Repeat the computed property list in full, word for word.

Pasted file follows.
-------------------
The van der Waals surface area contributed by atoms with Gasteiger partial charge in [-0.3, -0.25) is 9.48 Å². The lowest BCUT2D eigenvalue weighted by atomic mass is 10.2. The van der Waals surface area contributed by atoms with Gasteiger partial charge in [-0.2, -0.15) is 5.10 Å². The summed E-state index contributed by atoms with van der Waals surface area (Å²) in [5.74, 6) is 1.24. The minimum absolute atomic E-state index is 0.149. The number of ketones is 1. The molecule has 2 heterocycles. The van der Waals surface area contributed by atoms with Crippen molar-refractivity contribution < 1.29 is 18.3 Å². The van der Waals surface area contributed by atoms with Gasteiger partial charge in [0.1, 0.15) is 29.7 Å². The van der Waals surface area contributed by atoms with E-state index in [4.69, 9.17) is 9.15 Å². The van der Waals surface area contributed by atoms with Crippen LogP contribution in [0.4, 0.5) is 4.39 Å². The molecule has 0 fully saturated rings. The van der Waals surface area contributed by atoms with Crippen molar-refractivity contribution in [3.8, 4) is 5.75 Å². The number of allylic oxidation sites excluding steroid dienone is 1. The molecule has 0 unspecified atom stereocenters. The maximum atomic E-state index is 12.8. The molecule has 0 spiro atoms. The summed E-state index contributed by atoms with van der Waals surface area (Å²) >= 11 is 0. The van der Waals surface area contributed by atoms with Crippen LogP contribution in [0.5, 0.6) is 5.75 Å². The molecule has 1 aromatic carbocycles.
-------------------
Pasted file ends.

The van der Waals surface area contributed by atoms with Gasteiger partial charge in [-0.3, -0.25) is 9.48 Å². The lowest BCUT2D eigenvalue weighted by atomic mass is 10.2. The van der Waals surface area contributed by atoms with Gasteiger partial charge in [-0.2, -0.15) is 5.10 Å². The summed E-state index contributed by atoms with van der Waals surface area (Å²) in [5.74, 6) is 1.24. The minimum absolute atomic E-state index is 0.149. The number of ketones is 1. The molecule has 2 heterocycles. The van der Waals surface area contributed by atoms with Crippen molar-refractivity contribution < 1.29 is 18.3 Å². The van der Waals surface area contributed by atoms with Gasteiger partial charge in [0.1, 0.15) is 29.7 Å². The van der Waals surface area contributed by atoms with E-state index in [4.69, 9.17) is 9.15 Å². The van der Waals surface area contributed by atoms with Crippen LogP contribution in [0.4, 0.5) is 4.39 Å². The molecule has 0 fully saturated rings. The van der Waals surface area contributed by atoms with Crippen molar-refractivity contribution in [3.8, 4) is 5.75 Å². The number of allylic oxidation sites excluding steroid dienone is 1. The molecule has 0 unspecified atom stereocenters. The maximum atomic E-state index is 12.8. The molecule has 0 spiro atoms. The summed E-state index contributed by atoms with van der Waals surface area (Å²) >= 11 is 0. The van der Waals surface area contributed by atoms with Crippen LogP contribution in [0.5, 0.6) is 5.75 Å². The molecule has 1 aromatic carbocycles.